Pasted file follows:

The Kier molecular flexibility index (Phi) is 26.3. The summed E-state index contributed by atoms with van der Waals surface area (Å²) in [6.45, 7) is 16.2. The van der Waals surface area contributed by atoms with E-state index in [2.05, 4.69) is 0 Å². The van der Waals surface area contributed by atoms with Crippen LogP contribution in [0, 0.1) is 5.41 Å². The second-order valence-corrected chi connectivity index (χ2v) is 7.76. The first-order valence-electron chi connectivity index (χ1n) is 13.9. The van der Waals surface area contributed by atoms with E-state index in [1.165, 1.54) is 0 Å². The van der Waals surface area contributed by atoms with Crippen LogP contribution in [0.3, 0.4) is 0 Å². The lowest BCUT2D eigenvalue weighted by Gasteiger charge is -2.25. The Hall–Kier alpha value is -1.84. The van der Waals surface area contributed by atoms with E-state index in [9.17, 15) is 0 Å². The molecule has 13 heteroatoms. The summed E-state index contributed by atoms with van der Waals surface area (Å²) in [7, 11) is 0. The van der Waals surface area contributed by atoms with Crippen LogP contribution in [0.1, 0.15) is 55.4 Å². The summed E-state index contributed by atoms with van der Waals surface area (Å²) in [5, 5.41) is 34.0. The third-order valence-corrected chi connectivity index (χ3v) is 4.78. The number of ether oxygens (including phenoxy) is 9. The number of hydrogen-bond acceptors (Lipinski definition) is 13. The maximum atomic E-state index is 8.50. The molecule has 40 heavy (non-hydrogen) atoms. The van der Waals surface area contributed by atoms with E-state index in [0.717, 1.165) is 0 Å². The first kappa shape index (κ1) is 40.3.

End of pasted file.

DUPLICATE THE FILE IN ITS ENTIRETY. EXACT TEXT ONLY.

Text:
The Kier molecular flexibility index (Phi) is 26.3. The summed E-state index contributed by atoms with van der Waals surface area (Å²) in [6.45, 7) is 16.2. The van der Waals surface area contributed by atoms with E-state index in [2.05, 4.69) is 0 Å². The van der Waals surface area contributed by atoms with Crippen LogP contribution in [0, 0.1) is 5.41 Å². The second-order valence-corrected chi connectivity index (χ2v) is 7.76. The first-order valence-electron chi connectivity index (χ1n) is 13.9. The van der Waals surface area contributed by atoms with E-state index in [1.165, 1.54) is 0 Å². The van der Waals surface area contributed by atoms with Crippen LogP contribution in [0.3, 0.4) is 0 Å². The lowest BCUT2D eigenvalue weighted by Gasteiger charge is -2.25. The Hall–Kier alpha value is -1.84. The van der Waals surface area contributed by atoms with E-state index in [9.17, 15) is 0 Å². The molecule has 13 heteroatoms. The summed E-state index contributed by atoms with van der Waals surface area (Å²) in [7, 11) is 0. The van der Waals surface area contributed by atoms with Crippen LogP contribution in [0.1, 0.15) is 55.4 Å². The summed E-state index contributed by atoms with van der Waals surface area (Å²) in [5, 5.41) is 34.0. The third-order valence-corrected chi connectivity index (χ3v) is 4.78. The number of ether oxygens (including phenoxy) is 9. The number of hydrogen-bond acceptors (Lipinski definition) is 13. The maximum atomic E-state index is 8.50. The molecule has 40 heavy (non-hydrogen) atoms. The van der Waals surface area contributed by atoms with E-state index in [0.717, 1.165) is 0 Å². The first kappa shape index (κ1) is 40.3.